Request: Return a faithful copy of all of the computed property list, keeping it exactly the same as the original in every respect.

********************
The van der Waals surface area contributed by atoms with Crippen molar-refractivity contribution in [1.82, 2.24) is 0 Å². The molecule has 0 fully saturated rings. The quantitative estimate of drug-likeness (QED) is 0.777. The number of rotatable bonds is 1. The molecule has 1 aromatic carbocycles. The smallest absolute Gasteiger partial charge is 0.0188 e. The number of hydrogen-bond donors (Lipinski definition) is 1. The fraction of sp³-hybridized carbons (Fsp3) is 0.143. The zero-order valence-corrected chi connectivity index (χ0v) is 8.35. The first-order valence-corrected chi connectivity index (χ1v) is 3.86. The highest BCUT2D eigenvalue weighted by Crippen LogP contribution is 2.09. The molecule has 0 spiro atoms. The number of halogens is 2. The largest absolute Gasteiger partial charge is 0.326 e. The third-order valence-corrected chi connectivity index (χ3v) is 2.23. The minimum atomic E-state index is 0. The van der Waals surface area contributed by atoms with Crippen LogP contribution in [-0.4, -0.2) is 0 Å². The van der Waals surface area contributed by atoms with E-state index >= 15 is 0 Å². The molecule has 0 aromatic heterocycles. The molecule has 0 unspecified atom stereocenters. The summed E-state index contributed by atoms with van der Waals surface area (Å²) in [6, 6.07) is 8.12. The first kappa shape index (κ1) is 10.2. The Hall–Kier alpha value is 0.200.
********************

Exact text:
The van der Waals surface area contributed by atoms with Crippen molar-refractivity contribution in [1.82, 2.24) is 0 Å². The molecule has 0 fully saturated rings. The quantitative estimate of drug-likeness (QED) is 0.777. The number of rotatable bonds is 1. The molecule has 1 aromatic carbocycles. The smallest absolute Gasteiger partial charge is 0.0188 e. The number of hydrogen-bond donors (Lipinski definition) is 1. The fraction of sp³-hybridized carbons (Fsp3) is 0.143. The zero-order valence-corrected chi connectivity index (χ0v) is 8.35. The first-order valence-corrected chi connectivity index (χ1v) is 3.86. The highest BCUT2D eigenvalue weighted by Crippen LogP contribution is 2.09. The molecule has 0 spiro atoms. The number of halogens is 2. The largest absolute Gasteiger partial charge is 0.326 e. The third-order valence-corrected chi connectivity index (χ3v) is 2.23. The minimum atomic E-state index is 0. The van der Waals surface area contributed by atoms with Crippen LogP contribution in [-0.4, -0.2) is 0 Å². The van der Waals surface area contributed by atoms with E-state index >= 15 is 0 Å². The molecule has 0 aromatic heterocycles. The molecule has 0 unspecified atom stereocenters. The summed E-state index contributed by atoms with van der Waals surface area (Å²) in [6, 6.07) is 8.12. The first kappa shape index (κ1) is 10.2. The Hall–Kier alpha value is 0.200.